Eight Days of Presences

Person: “Do you have your Christmas tree up yet?”
Me: “My family does Chanukah…”
Person: “So does that mean that you don’t get Christmas presents?!?”
Me: “Well, I get Chanukah presents…”
Person: “DOES THAT MEAN EIGHT DAYS OF PRESENTS?!?”
Me: “Yeah, but that’s not really the point of Chanukah.”
Person: “Okay, that’s it! I wish I was Jewish, so I can get nine days of presents!”
Me: *Sigh*

Growing up in a Messianic household I have had hundreds of conversations similar to this. The last Christmas that my immediate family has celebrated Christmas I was three years old. Therefore, growing up around the December holiday season I have always had a loneliness because most of my friends have Christmas trees in their homes, wake up early on December 25 to spend time with family, and have other American Christmas traditions that I am not aware of. It is a feeling of being left out of having the traditions and memories that my Christian friends. Each year after attending my synagogue that feeling has faded away more and more. In some ways I wish that I could completely observe this holiday. I honestly cannot remember the years that my family completely celebrated Christmas, but I also don’t think that I could ever really do that because of the strong roots of the Messianic faith that I have been raised in. I know several Jews who are offended by a Christmas tree solely based on the Christmas tree’s pagan history that is NOT talked about among Evangelical circles and even secular circles.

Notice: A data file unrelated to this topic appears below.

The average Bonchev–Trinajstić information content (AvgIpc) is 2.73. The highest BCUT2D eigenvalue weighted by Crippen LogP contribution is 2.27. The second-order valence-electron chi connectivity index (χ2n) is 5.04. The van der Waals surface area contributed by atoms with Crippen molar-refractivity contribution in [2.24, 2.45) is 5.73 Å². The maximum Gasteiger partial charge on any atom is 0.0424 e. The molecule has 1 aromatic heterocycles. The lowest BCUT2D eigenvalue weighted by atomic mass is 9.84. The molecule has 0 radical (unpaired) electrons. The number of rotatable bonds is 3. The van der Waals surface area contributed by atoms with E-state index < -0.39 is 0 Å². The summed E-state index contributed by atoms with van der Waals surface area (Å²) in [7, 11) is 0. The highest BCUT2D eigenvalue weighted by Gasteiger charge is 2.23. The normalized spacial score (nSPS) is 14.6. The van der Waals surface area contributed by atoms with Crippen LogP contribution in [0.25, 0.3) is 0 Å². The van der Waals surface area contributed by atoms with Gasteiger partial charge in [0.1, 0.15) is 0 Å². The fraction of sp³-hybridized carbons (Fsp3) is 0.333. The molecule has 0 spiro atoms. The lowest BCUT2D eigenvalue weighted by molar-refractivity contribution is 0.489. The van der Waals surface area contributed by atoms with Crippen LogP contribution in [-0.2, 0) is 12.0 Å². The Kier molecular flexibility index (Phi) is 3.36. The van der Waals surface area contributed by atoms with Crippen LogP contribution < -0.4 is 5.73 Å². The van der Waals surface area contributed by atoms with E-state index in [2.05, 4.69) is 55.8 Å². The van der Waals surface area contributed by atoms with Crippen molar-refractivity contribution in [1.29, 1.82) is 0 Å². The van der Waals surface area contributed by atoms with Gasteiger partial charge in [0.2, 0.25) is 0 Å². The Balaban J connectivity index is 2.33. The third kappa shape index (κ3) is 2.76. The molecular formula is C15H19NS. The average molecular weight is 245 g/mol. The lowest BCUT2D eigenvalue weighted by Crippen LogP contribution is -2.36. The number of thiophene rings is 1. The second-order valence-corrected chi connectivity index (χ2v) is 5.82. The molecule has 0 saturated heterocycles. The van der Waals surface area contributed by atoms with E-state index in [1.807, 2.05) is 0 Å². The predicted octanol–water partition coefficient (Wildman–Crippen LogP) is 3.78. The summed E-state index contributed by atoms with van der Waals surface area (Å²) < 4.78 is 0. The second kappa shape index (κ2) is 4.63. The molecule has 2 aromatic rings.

“So if you don’t celebrate Christmas does that not mean that you believe in Christ’s birth?”
That is a question that I have been asked many times! Especially by conservative Christians. My answer? I do believe that Christ was born, lived a sinless life in this broken world, and died for my sins on a cross, and rose again on the third day. Does that sound like I believe in Christ’s birth? During the council of Nicaea, it was decided when Christmas would be celebrated. Messianics believe that Christ was probably born during the fall, maybe during Sukkot.

When I am asked about the Chanukah presents I tend to get slightly annoyed. Personally, I don’t really enjoy getting a present from someone. I would much rather have a hug than a Chanukah gift. From someone who has to explain this a lot of times, Chanukah is not about the gifts. It is about the miracle that the oil lasted for eight nights! It is a celebration that G-d prevailed and supplied enough. How cool is that?

During this season of “presents,” I challenge you to be reminded of G-d’s presence! With faith in G-d anything can happen. The Bible says that with a little bit of faith you can move mountains. Where are your mountains moving?

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